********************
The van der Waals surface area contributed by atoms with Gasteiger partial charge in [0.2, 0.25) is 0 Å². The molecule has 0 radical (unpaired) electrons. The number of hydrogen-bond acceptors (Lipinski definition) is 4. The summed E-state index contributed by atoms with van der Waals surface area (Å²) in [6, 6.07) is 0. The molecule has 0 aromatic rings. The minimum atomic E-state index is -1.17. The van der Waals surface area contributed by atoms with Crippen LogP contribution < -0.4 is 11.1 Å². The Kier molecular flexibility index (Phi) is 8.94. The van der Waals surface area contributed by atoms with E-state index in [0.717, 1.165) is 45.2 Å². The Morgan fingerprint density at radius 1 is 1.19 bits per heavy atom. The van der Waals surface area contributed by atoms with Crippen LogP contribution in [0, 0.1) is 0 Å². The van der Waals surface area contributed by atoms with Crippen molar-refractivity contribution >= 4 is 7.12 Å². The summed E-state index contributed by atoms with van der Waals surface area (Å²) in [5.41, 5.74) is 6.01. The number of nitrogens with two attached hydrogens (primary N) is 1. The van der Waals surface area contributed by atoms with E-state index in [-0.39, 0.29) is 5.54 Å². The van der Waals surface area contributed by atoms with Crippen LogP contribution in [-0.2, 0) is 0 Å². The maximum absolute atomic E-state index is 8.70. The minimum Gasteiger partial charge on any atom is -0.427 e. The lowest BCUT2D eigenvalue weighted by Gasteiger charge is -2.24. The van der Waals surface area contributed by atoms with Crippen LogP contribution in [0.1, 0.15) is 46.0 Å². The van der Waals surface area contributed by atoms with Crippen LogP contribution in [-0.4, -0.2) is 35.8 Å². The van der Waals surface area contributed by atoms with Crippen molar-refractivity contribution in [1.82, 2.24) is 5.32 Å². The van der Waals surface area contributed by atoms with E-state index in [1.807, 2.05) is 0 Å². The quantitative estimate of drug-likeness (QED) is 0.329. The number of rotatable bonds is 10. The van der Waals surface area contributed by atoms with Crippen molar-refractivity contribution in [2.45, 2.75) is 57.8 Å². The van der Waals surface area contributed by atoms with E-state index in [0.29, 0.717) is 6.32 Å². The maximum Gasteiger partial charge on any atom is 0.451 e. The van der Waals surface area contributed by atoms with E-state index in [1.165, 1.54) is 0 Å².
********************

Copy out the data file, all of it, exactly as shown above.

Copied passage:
The van der Waals surface area contributed by atoms with Gasteiger partial charge in [0.2, 0.25) is 0 Å². The molecule has 0 radical (unpaired) electrons. The number of hydrogen-bond acceptors (Lipinski definition) is 4. The summed E-state index contributed by atoms with van der Waals surface area (Å²) in [6, 6.07) is 0. The molecule has 0 aromatic rings. The minimum atomic E-state index is -1.17. The van der Waals surface area contributed by atoms with Crippen LogP contribution < -0.4 is 11.1 Å². The Kier molecular flexibility index (Phi) is 8.94. The van der Waals surface area contributed by atoms with E-state index in [0.717, 1.165) is 45.2 Å². The Morgan fingerprint density at radius 1 is 1.19 bits per heavy atom. The van der Waals surface area contributed by atoms with Crippen LogP contribution in [0, 0.1) is 0 Å². The van der Waals surface area contributed by atoms with Crippen molar-refractivity contribution >= 4 is 7.12 Å². The summed E-state index contributed by atoms with van der Waals surface area (Å²) in [5.41, 5.74) is 6.01. The number of nitrogens with two attached hydrogens (primary N) is 1. The van der Waals surface area contributed by atoms with E-state index in [-0.39, 0.29) is 5.54 Å². The van der Waals surface area contributed by atoms with Crippen LogP contribution in [-0.2, 0) is 0 Å². The maximum absolute atomic E-state index is 8.70. The minimum Gasteiger partial charge on any atom is -0.427 e. The lowest BCUT2D eigenvalue weighted by Gasteiger charge is -2.24. The van der Waals surface area contributed by atoms with Crippen LogP contribution in [0.1, 0.15) is 46.0 Å². The van der Waals surface area contributed by atoms with Crippen LogP contribution in [-0.4, -0.2) is 35.8 Å². The van der Waals surface area contributed by atoms with Crippen molar-refractivity contribution in [1.82, 2.24) is 5.32 Å². The van der Waals surface area contributed by atoms with E-state index in [1.807, 2.05) is 0 Å². The quantitative estimate of drug-likeness (QED) is 0.329. The number of rotatable bonds is 10. The van der Waals surface area contributed by atoms with Crippen molar-refractivity contribution in [2.45, 2.75) is 57.8 Å². The van der Waals surface area contributed by atoms with E-state index in [0.29, 0.717) is 6.32 Å². The maximum Gasteiger partial charge on any atom is 0.451 e. The van der Waals surface area contributed by atoms with E-state index in [1.165, 1.54) is 0 Å².